A drive around the East Cape of the North Island of New Zealand will reveal the crumbling remains of three massive piers at Tolaga, Tokomaru and Hicks Bays. They are remarkably close together. Tolaga, the southernmost, is just over 50 km from Gisborne and less than 40 km from Tokomaru. These are relatively recent 20th-century structures.
Before modern sealed roads, road transport was impractical, and the huge piers were vital lifelines. Out went meat, wool and livestock, and in came cased petrol, kegs of beer and general merchandise.
Earlier in the 20th-century, farmers erected a small wharf in the mouth of the Ūawa River to load cargo into lighter servicing ships anchored in the Bay. It had silted up by the end of the First World War when moves to establish a freezing works and reluctance to pay rates for Gisborne’s harbour works revived local interest in a port. Marine engineer Cyrus Williams drew up plans for a 100-metre wharf connected to the shore by a 500-metre jetty. He estimated the work would cost a staggering £60,000 – equivalent to more than $5 million in 2013. The tiny community approved a £100,000 loan, raised £70,000 and gave builder Fred Goodman the contract.
Work started in January 1926 and soon confirmed the doubters’ misgivings. The approachway had to be shifted during construction. The final wharf offered just 5.2 metres depth instead of the 6.4 metres expected. Storm damage in 1928 forced the harbour board to borrow £20,000 more. Nevertheless, everyone smiled on 22 November 1929 when the Minister of Marine turned up to open the wharf. The farmer-owned firm Geo. H. Scales, broke ranks with the British-owned Conference Lines that controlled trade with the UK. They loaded directly from Tolaga Bay, sending its ‘Conference buster’ Bencruachan in December 1929 to tranship from coasters. In 1936, 133 ships worked the port. But that was the high point. Scales continued to send ships until wartime centralisation ended calls from the big ‘Home boats’.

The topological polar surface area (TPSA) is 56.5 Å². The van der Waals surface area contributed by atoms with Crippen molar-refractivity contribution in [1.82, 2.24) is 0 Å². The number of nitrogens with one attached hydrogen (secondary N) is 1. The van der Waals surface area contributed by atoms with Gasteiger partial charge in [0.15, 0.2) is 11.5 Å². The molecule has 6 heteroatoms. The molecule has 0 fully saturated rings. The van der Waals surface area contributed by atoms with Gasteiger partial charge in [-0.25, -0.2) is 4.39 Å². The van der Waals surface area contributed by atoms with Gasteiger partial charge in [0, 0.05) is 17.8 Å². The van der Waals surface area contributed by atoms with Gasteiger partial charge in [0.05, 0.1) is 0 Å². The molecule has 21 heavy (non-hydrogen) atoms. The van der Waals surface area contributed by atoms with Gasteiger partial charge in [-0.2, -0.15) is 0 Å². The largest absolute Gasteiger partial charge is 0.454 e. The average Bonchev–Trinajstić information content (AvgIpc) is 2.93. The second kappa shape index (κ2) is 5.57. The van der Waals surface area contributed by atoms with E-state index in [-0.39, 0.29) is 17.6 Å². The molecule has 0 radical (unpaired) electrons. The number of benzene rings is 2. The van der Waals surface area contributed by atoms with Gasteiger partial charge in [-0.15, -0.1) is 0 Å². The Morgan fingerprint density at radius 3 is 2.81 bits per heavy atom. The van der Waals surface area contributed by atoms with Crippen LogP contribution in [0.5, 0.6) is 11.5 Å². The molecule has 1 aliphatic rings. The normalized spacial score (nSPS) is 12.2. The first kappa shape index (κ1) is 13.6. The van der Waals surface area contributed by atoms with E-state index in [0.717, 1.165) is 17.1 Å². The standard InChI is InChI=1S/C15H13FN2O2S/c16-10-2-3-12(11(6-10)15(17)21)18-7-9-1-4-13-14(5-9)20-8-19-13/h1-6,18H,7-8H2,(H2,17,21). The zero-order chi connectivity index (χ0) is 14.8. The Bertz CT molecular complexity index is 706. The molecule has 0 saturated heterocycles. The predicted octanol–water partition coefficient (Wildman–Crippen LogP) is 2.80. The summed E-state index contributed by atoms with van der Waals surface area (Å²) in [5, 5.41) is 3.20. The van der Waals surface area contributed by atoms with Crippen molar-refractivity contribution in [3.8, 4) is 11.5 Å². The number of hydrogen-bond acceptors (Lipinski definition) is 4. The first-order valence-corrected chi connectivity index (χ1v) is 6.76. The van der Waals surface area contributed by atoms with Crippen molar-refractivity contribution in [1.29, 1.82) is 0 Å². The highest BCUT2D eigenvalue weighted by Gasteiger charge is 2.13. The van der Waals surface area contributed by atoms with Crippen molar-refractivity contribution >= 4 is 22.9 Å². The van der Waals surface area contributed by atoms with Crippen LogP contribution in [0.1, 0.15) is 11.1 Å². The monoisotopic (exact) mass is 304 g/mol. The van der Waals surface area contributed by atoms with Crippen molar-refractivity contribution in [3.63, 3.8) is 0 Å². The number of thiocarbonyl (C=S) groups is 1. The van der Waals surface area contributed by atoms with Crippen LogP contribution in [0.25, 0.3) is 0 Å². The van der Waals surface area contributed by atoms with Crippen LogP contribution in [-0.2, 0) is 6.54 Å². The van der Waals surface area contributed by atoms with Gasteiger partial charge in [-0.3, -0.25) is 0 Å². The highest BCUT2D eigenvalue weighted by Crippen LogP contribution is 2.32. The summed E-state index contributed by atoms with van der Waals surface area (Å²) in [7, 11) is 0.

After the war, only coasters called, and too few of them to pay for maintaining the deteriorating ferro-cement piles. Richardson & Co.’s Kopara made the last call in 1966, five years after the harbour board was wound up. Now only pedestrians use the wharf. Although they do it in such numbers it’s become one of the area’s biggest attractions. In 1999 locals formed the Tolaga Bay Save The Wharf Charitable Trust to preserve the wharf. Much remains to be done, but the two stages of repair work have made noticeable improvements already this century.
We’ve stayed by Tolaga Bay Wharf a couple of times recently and parked on the driveway of friends leading to their workshop nearby.
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